Published: April 18, 2011
“Antiques Week in Philadelphia starts here” was a line used by Frank Gaglio promoting his 17th annual 23rd Street Armory Antiques Show that opened April 8 and ran through April 10. “And we really did get off to a great start; the show was what I like to call a ‘real smoker,’ and it was like the old times,” Frank said from his Rhinebeck, N.Y., office on the following Tuesday. He added that “all of the dealers seemed happy, some did really great and I had only one dealer come to me and say he did poorly.”
The show had a predominant American look, but management brought a degree of variety with Oriental rugs and some French, English and Asian furniture and accessories. “We are trying to fill all collecting needs,” Frank said, “and we received many positive comments from both those visiting the show and from the dealers.”
Frank noted that one year when he arrived to set up the show, a tank was parked in the armory and he was informed that it was there to stay. “This time the Army had a trailer in the armory, which also was going to remain on the floor, so we built a booth around it and the servicemen used it all during the show without being seen,” Frank said.
From front to back, the 45 exhibitors put on an attractive and inviting show, one which drew a good audience and many buyers. But the show really started at the front door, where visitors have been use to seeing a loan exhibition. This year they were greeted by “Tramp Art: Carving a Legacy,” an exhibition of many rare and wonderful pieces of folk art arranged and loaned by the leaders of the tramp art world, Clifford and Nancy Wallach. Close to 50 pieces were on display, and actually all were for sale, but it was not set up as a booth with price tags. (One piece did sell.)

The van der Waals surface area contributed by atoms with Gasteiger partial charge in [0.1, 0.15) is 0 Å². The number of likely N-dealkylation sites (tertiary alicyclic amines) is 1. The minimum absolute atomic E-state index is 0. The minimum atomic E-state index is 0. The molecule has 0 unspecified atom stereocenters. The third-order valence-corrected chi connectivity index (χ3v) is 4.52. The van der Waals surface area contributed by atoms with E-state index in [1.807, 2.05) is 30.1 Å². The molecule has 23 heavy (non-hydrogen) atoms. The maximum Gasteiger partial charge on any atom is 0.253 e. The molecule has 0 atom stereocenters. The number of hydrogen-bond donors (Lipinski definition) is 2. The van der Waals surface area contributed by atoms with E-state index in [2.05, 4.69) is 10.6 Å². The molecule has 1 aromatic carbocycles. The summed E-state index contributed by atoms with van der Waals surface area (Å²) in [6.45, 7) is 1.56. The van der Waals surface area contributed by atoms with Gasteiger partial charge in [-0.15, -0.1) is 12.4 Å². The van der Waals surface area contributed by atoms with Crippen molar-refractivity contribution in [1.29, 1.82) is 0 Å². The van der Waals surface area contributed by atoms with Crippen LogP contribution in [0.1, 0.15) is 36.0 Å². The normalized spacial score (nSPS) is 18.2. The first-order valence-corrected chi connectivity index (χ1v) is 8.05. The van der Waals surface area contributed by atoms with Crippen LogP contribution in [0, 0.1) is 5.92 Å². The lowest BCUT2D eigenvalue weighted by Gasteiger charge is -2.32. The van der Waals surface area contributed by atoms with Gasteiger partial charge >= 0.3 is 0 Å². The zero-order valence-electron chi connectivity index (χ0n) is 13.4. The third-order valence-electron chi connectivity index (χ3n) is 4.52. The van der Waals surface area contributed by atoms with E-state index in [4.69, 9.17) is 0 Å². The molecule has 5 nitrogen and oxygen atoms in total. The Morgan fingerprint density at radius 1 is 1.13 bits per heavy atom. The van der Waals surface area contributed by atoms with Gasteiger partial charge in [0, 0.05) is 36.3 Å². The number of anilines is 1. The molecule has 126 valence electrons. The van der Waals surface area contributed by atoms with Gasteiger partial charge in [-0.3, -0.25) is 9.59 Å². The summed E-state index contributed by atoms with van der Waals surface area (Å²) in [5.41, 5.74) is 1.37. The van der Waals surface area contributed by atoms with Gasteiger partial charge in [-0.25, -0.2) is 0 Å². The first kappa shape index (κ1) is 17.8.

At the front of the show, Ted and Jennifer Fuehr of American Spirit Antiques, Shawnee Mission, Kan., offered several pieces of tiger maple furniture for which they are well known. At the front of the booth was a drop leaf table, tapering legs ending in brass castor, surrounded by a set of four American Federal side chairs with pierced splats of double heart and ring design.
A 31-by-26-inch, 4 inches thick, piece of white marble was shown at the front of the booth of Otto & Susan Hart, Arlington, Vt. It was one of three known pieces by the carver, identified only by his initials “HO,” depicting in relief Noah’s ark, 1936. Recently acquired from a private collection was a carousel goat, 60 by 57 inches, by Charles Looff, circa 1884.
Jewett-Berdan of Newcastle, Maine, showed a mounted copper and zinc lion head, approximately 2 feet tall, which was once an ornamental architectural piece on a building, and a classic John Blunt portrait of Lenora Fisk, Upton, Mass., in the original frame and dating circa 1830. The sitter had a red ribbon around her neck and gold watch and chain.
An Old Town canoe, 48 inches long with decals on both sides, cedar and canvas, near mint condition, was against the back wall in the booth of Charles Wilson, West Chester, Penn. He is well known for cast iron hitching post, having handled the sale of a large collection recently, and this time out offered several, including a bull dog figure and a full-bodied owl in old green paint.
Ed Weissman, Antiquarian, of Portsmouth, N.H., is best known for his American furniture, but often other parts of the world are represented in his booth. A games table in walnut, circa 1710, with carved skirt and shaped top, seats four people, was of German origin. It was shown near an American Hepplewhite worktable, possibly New York State, of small size, oval top, in tiger maple and cherry.